Action is the stage in which people make concerted changes and improvements in their behavior — by modifying their existing behaviors, acquiring new, healthier behaviors, or both. Action is observable and can include reducing or quitting nicotine, leaving an unsatisfying or unhealthy relationship, starting counseling, discontinuing the use of alcohol and other drugs, actively engaging in the process of recovery by attending 12-step meetings and getting a sponsor, beginning to meditate or making meditation a consistent daily practice, engaging in other mindfulness practices, eating healthier, and exercising regularly. Because action is observable, the overall process of behavior change is often equated with action, even though it's only one part of a much larger process.
Maintenance is the stage in which people have made specific, overt modifications in their lifestyles and are working to sustain those healthy changes. They have committed to continuing and further building upon them going forward. In this stage, people work to prevent relapse into past unhelpful and unhealthy behaviors and grow increasingly more confident that they can continue their changes.
Understanding which stage you’re in vis-à-vis the change process you’re considering or acting on will provide valuable context and help you better appreciate where you are and what you need to do to get where you’re going and achieve your desired goals.
Principles of Behavior Change
- There are certain dynamics that are universal to all forms of behavior change.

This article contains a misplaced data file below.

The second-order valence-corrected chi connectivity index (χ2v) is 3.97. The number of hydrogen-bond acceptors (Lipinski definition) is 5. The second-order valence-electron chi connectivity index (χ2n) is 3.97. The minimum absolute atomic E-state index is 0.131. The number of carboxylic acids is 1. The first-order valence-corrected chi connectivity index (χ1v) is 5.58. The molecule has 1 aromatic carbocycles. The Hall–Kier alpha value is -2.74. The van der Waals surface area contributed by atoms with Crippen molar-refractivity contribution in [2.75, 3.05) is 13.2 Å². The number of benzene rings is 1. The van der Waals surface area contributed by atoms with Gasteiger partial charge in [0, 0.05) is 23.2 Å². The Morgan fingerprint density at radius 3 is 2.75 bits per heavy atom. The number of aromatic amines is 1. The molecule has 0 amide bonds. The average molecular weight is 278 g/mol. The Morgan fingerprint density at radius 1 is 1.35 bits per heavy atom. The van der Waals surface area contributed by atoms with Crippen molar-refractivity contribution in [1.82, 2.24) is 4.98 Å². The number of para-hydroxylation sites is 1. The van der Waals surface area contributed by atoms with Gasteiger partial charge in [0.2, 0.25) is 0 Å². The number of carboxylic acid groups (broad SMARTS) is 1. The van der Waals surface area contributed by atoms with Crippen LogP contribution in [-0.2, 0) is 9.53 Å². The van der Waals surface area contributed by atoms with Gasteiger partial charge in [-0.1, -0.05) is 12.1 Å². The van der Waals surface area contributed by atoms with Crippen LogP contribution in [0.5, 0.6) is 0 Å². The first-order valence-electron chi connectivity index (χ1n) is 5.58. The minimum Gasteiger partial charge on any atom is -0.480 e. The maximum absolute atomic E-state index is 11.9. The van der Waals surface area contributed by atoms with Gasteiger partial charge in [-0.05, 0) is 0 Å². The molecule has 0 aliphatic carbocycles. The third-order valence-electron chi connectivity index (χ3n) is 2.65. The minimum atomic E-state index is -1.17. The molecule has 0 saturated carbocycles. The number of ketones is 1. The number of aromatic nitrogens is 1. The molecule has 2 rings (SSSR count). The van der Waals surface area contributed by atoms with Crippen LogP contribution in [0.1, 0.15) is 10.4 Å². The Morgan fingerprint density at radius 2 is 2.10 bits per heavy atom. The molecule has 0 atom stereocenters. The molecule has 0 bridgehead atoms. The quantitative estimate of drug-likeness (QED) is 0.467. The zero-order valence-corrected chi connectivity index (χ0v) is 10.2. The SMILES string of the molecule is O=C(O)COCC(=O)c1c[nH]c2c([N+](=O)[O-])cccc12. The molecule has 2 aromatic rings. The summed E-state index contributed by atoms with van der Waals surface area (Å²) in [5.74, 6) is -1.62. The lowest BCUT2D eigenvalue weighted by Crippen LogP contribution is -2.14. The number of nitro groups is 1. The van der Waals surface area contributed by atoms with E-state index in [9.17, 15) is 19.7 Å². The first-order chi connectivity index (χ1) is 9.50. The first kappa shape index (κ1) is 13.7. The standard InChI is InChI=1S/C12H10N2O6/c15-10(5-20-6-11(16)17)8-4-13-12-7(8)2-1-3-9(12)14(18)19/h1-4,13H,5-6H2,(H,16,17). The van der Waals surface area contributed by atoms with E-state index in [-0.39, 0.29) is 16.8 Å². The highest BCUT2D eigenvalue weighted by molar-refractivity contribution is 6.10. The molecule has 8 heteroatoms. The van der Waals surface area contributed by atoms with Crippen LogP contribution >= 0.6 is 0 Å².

- Change is a messy process of trial, error, and experimentation.
- Change involves taking risks.
- Mistakes are opportunities to learn and adjust.
- Change includes “failure.” (Actually, there is no such thing as failure, only information. Even when attempts at change don’t yield the desired outcome(s), they provide valuable information that can be integrated into future attempts at change.)
- Change often feels worse before it feels better.
- Small pebbles can make big ripples — small-scale changes can reverberate widely and have unforeseen potency.
A word (or a few) on intentions relative to actions: You may be familiar with the saying, “The road to hell is paved with good intentions.” In some families, this message is used as a form of critical and/or guilt-inducing bludgeon. However, as a dear friend of mine with over 30 years in addiction recovery who is also a Buddhist priest ordained by Thich Nat Hahn describes, a clearly set intention has meaning and value in and off itself — apart from whether we bring it to full fruition.
In fact, when we come to the experience of not yet being ready or unable to actualize an intention we can use it as an invitation to practice self-compassion and self-forgiveness. And when we do, self-criticism and feelings of failure or of not being good enough soften and fade, and we cultivate an attitude of acceptance and loving awareness toward ourselves which deepens our capacity to make progress — wherever we’re seeking to go.
Copyright 2018 Dan Mager, MSW
Prochaska, J.O., Redding, C.A., & Evers, K. (2002). The Transtheoretical Model and Stages of Change. In K. Glanz, B.K. Rimer & F.M. Lewis, (Eds.) Health Behavior and Health Education: Theory, Research, and Practice (3rd Ed.). San Francisco, CA: Jossey-Bass, Inc.
Prochaska, J.O., DiClemente, C.C., & Norcross, J.C. (1992). In search of how people change: Applications to the addictive behaviors. American Psychologist, 47, 1102-1114. PMID: 1329589.
Prochaska, J. and DiClemente, C. (1983) Stages and processes of self-change in smoking: toward an integrative model of change. Journal of Consulting and Clinical Psychology, 5, 390–395.